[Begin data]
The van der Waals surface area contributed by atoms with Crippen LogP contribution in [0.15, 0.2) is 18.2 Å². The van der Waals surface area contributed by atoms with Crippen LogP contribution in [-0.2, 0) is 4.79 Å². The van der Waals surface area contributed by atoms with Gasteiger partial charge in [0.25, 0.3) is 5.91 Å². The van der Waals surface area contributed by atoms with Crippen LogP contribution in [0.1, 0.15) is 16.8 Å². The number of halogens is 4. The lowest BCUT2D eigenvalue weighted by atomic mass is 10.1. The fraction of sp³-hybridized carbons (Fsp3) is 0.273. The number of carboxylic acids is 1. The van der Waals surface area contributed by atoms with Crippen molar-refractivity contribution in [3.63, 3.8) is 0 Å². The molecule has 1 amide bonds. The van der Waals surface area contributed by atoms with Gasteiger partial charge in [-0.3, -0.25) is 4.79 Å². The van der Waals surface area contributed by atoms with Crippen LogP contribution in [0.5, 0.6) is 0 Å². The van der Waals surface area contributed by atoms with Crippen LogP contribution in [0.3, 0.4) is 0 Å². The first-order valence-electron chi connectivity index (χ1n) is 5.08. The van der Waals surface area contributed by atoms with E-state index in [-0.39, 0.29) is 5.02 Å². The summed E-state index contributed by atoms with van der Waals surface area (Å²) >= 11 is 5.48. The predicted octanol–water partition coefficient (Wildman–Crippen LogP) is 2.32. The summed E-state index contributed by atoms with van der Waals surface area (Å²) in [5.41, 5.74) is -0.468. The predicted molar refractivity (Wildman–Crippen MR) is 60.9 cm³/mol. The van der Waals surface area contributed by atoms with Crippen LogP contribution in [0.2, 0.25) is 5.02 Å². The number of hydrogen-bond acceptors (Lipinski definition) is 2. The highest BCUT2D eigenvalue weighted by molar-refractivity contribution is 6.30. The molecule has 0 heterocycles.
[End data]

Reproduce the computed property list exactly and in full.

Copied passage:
The van der Waals surface area contributed by atoms with Crippen LogP contribution in [0.15, 0.2) is 18.2 Å². The van der Waals surface area contributed by atoms with Crippen LogP contribution in [-0.2, 0) is 4.79 Å². The van der Waals surface area contributed by atoms with Gasteiger partial charge in [0.25, 0.3) is 5.91 Å². The van der Waals surface area contributed by atoms with Crippen LogP contribution in [0.1, 0.15) is 16.8 Å². The number of halogens is 4. The lowest BCUT2D eigenvalue weighted by atomic mass is 10.1. The fraction of sp³-hybridized carbons (Fsp3) is 0.273. The number of carboxylic acids is 1. The van der Waals surface area contributed by atoms with Crippen molar-refractivity contribution in [3.63, 3.8) is 0 Å². The molecule has 1 amide bonds. The van der Waals surface area contributed by atoms with Gasteiger partial charge in [-0.3, -0.25) is 4.79 Å². The van der Waals surface area contributed by atoms with Crippen LogP contribution in [0.5, 0.6) is 0 Å². The van der Waals surface area contributed by atoms with Crippen LogP contribution in [0.3, 0.4) is 0 Å². The first-order valence-electron chi connectivity index (χ1n) is 5.08. The van der Waals surface area contributed by atoms with E-state index in [-0.39, 0.29) is 5.02 Å². The summed E-state index contributed by atoms with van der Waals surface area (Å²) >= 11 is 5.48. The predicted octanol–water partition coefficient (Wildman–Crippen LogP) is 2.32. The summed E-state index contributed by atoms with van der Waals surface area (Å²) in [5.41, 5.74) is -0.468. The predicted molar refractivity (Wildman–Crippen MR) is 60.9 cm³/mol. The van der Waals surface area contributed by atoms with Crippen LogP contribution in [0.2, 0.25) is 5.02 Å². The number of hydrogen-bond acceptors (Lipinski definition) is 2. The highest BCUT2D eigenvalue weighted by molar-refractivity contribution is 6.30. The molecule has 0 heterocycles.